The Lok Sabha passed the Insolvency and Bankruptcy Code, 2015 aimed at speedy winding up of companies, lower non-performing assets and redeployment of capital for productive uses.

The government accepted all suggestions made by the joint committee on the Code, which sought to keep employees and workers interest on top during bankruptcy. The Joint Committee had recommended that in case of insolvency, interest of the workers should be fully protected and they should be given dues for 24 months as against 12 months proposed in the earlier draft. 

Highlights of the bankruptcy code:

Unified Bankruptcy Code:
The government plans to repeal an ineffectual, century-old insolvency law and amend 11 laws currently dealing with defaulters. Once fully implemented, the code would seek to speed up debt recoveries and restructurings by setting a deadline of 180 days to decide the fate of a company that defaults. 

The code will apply to companies, partnerships, limited liability partnerships, individuals and any other body specified by the government.

Insolvency Resolution: 
For individuals the process could be initiated either by the debtor or the creditors. 

For companies, the resolution process will have to be completed within 180 days, with an extension of up to 90 days if 75 percent of creditors agree.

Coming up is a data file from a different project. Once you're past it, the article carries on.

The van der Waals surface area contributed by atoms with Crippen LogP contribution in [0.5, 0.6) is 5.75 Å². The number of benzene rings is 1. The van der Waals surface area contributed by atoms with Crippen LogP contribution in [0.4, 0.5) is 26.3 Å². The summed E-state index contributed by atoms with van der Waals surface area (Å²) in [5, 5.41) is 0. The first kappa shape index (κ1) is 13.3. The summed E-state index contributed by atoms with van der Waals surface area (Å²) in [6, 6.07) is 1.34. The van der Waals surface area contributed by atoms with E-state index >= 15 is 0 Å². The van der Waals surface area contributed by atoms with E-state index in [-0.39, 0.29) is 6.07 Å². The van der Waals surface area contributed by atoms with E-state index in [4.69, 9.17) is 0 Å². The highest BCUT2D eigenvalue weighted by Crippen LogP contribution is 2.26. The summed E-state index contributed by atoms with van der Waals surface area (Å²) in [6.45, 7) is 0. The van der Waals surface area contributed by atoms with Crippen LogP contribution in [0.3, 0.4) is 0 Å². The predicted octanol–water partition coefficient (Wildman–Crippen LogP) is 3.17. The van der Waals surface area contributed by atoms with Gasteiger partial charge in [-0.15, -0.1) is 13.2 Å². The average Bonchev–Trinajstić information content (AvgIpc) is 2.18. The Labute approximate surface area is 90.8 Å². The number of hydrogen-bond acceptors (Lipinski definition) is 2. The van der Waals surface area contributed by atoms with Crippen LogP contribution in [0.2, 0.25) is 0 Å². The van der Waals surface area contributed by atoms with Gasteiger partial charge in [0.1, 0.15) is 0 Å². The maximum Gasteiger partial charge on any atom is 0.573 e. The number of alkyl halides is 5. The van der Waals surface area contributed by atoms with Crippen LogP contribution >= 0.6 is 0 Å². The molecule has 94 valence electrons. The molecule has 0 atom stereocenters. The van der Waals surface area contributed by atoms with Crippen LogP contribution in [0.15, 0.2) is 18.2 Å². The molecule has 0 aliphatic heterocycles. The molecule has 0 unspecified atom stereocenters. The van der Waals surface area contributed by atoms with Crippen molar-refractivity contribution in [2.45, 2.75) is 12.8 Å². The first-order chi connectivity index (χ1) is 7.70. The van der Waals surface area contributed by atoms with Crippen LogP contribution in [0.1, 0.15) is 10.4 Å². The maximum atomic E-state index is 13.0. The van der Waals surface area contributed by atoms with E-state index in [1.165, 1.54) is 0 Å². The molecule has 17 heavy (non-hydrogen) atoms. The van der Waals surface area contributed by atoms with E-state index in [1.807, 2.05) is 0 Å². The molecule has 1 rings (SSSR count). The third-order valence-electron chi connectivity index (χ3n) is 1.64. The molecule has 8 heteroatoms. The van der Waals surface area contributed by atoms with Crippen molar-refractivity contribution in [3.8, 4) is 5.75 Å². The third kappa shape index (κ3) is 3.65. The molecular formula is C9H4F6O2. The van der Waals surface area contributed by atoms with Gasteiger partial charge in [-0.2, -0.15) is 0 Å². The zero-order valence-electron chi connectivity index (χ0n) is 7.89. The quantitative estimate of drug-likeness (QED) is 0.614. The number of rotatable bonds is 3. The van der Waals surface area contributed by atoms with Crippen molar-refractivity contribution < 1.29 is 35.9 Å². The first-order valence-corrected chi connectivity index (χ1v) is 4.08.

The process will involve negotiations between the debtor and creditors to draft a resolution plan. If they agree, the plan could be submitted to the authority. If no agreement is reached, the company would automatically go into liquidation. 

The process will be managed by a licenced insolvency.

Insolvency regulator:
The insolvency regulator would have representatives from government and the central bank, and oversee and regulate insolvency agencies. 

The National Company Law Tribunal would under the code address grievances relating to insolvency, bankruptcy and liquidation of companies. Debt Recovery Tribunals would deal with individual cases. Their decisions could be challenged in appellate tribunals and before the Supreme Court. 

 A debtor could be jailed for up to five years for concealing property or defrauding creditors.